Karen LeGault ~Fine Art Blog

September 23, 2015

What is a Giclee?

Filed under: Uncategorized — by Karen LeGault @ 22:02
What is a Giclee?
I am often approached by fair goers who are baffled by the term “Giclee”.
Before 18 years ago prints were very expensive to obtain. They were often printed via lithography using flat stones and multiple layers of ink that each required separate stones to be prepared with the color separations. A run of many had to be printed at one time, meaning the artist or dealer had to store a lot of prints and that a “run” was quite expensive.

The word Giclee means “to spray”. The paper or canvas is fed under a giant drum. A line of ink nozzles the width of the paper sprays droplets of ink as the paper is turned under the line of nozzles.

I had my first Giclee prints made in the year 2001. I traveled to a state of the art facility in Manhattan Beach to a place called Nash Editions. Think Nash of “Crosbie, Stills and Nash, who was a photographer besides a musician. He started the business to make reproductions of his photographs. They were perfectionists in the budding field. Artists from all over the world went there to have their reproductions made.

After a few years the field evolved and there were excellent and much less expensive prints to be had in local giclee shops.

The cost to me as an artist for a print was as much as what I can now sell my prints for.  Yes, the price has come down substantially.

A Giclee is essentially (best case scenario) a really really good photo of a painting that must be perfectly evenly lit for the true color temperature of the painting. There can’t be any shiny spots from glare or reflections. There can’t be uneven light across the surface. The whole piece needs to be square at the corners, straight at the edges and match as closely as possible to the original art.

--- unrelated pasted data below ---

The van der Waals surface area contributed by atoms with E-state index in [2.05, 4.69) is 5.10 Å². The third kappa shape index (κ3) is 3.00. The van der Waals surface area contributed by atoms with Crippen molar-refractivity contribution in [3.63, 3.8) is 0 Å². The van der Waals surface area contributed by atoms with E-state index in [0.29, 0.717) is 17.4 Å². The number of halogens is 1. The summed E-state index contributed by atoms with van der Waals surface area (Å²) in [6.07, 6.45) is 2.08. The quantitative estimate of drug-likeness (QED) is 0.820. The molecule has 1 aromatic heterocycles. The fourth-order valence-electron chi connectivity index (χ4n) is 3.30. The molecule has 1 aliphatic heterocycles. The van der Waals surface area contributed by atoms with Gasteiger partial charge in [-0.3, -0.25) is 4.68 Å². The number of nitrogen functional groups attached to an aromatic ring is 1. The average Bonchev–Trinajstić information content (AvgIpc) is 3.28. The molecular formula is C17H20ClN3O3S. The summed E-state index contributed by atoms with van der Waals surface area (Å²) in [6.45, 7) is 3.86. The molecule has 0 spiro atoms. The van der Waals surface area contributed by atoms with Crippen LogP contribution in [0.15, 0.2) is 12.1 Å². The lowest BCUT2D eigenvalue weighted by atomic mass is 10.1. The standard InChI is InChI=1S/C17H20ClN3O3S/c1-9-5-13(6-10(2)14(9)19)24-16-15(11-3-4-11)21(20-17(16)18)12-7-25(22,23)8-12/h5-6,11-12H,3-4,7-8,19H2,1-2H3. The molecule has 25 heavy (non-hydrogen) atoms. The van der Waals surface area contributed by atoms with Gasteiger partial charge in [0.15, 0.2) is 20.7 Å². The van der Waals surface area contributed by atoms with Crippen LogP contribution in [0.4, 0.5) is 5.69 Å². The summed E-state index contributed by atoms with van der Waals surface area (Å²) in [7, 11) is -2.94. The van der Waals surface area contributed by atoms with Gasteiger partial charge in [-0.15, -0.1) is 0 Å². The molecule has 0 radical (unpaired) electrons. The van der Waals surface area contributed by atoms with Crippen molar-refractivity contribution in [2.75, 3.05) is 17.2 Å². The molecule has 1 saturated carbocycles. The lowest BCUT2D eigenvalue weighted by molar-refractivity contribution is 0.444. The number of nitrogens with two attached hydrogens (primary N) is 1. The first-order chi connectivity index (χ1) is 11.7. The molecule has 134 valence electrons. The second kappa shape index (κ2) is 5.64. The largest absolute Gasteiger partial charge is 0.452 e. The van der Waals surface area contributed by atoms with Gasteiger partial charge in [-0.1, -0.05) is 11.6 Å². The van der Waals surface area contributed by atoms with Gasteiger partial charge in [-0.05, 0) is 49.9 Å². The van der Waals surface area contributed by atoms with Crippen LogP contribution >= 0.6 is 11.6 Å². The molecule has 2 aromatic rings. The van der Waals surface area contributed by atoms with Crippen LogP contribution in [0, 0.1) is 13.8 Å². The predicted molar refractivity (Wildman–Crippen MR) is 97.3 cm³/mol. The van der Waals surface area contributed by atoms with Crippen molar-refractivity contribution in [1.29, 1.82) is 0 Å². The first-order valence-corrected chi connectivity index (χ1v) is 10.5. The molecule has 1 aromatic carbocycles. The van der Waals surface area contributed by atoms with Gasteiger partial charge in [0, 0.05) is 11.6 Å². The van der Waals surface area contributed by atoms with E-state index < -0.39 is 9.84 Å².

The print maker is usually adept at photoshop to make any corrections and must also understand the machines that they use to print with.

I have over thirty colors of paint that I work with to create my paintings.
Matching the color of the original painting using the limitations of the inks is an art in itself.

Giclees make it possible to provide high quality images to people who either can’t afford, or prefer not to collect, original fine art.

I use the service of Tony Molatore/ Berkeley Giclee.

These are his Technical Specifications:
This giclee print was created to high standards of reproduction with materials tested by the Fine Arts Trade Guild to resist fading and discoloration in excess of seventy-five years. Berkeley Giclee prints are produced on an Epson 9900 printer utilizing the eleven color Height Dynamic Range inkset which results in a wide color gamut, excellent color saturation and incredible sharpness.

The conservation grade paper has a weight of 310 grams per square meter and a caliper of 22 mils. Composed of one-hundred percent cotton, the paper is acid and lignin free. It has a ISO Brightness factor of 95.6.
As with all fine art, for maximum longevity, this print should not be displayed in direct sunlight or subject to extremes of temperature or humidity.
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